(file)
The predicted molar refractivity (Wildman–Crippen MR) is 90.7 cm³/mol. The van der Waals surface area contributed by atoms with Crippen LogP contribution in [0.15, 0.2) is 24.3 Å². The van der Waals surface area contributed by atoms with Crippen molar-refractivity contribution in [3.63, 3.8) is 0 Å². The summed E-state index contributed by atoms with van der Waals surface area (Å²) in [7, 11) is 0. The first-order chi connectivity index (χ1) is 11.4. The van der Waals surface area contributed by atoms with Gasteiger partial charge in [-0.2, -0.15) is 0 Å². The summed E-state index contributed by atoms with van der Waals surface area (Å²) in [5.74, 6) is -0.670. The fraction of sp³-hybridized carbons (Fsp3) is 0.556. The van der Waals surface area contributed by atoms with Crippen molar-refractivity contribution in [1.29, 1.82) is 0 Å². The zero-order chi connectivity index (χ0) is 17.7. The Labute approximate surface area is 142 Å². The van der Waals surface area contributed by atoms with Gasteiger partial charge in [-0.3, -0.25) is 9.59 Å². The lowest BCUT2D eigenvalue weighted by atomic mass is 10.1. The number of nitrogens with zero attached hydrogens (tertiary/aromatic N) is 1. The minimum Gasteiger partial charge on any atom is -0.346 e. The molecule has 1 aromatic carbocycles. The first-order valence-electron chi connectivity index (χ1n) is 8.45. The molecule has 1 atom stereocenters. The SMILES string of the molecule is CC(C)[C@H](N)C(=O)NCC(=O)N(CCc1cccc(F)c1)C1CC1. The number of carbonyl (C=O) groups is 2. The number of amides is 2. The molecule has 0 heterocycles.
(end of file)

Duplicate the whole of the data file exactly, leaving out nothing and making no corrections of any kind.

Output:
The predicted molar refractivity (Wildman–Crippen MR) is 90.7 cm³/mol. The van der Waals surface area contributed by atoms with Crippen LogP contribution in [0.15, 0.2) is 24.3 Å². The van der Waals surface area contributed by atoms with Crippen molar-refractivity contribution in [3.63, 3.8) is 0 Å². The summed E-state index contributed by atoms with van der Waals surface area (Å²) in [7, 11) is 0. The first-order chi connectivity index (χ1) is 11.4. The van der Waals surface area contributed by atoms with Gasteiger partial charge in [-0.2, -0.15) is 0 Å². The summed E-state index contributed by atoms with van der Waals surface area (Å²) in [5.74, 6) is -0.670. The fraction of sp³-hybridized carbons (Fsp3) is 0.556. The van der Waals surface area contributed by atoms with Crippen molar-refractivity contribution in [1.29, 1.82) is 0 Å². The zero-order chi connectivity index (χ0) is 17.7. The Labute approximate surface area is 142 Å². The van der Waals surface area contributed by atoms with Gasteiger partial charge in [-0.3, -0.25) is 9.59 Å². The lowest BCUT2D eigenvalue weighted by atomic mass is 10.1. The number of nitrogens with zero attached hydrogens (tertiary/aromatic N) is 1. The minimum Gasteiger partial charge on any atom is -0.346 e. The molecule has 1 aromatic carbocycles. The first-order valence-electron chi connectivity index (χ1n) is 8.45. The molecule has 1 atom stereocenters. The SMILES string of the molecule is CC(C)[C@H](N)C(=O)NCC(=O)N(CCc1cccc(F)c1)C1CC1. The number of carbonyl (C=O) groups is 2. The number of amides is 2. The molecule has 0 heterocycles.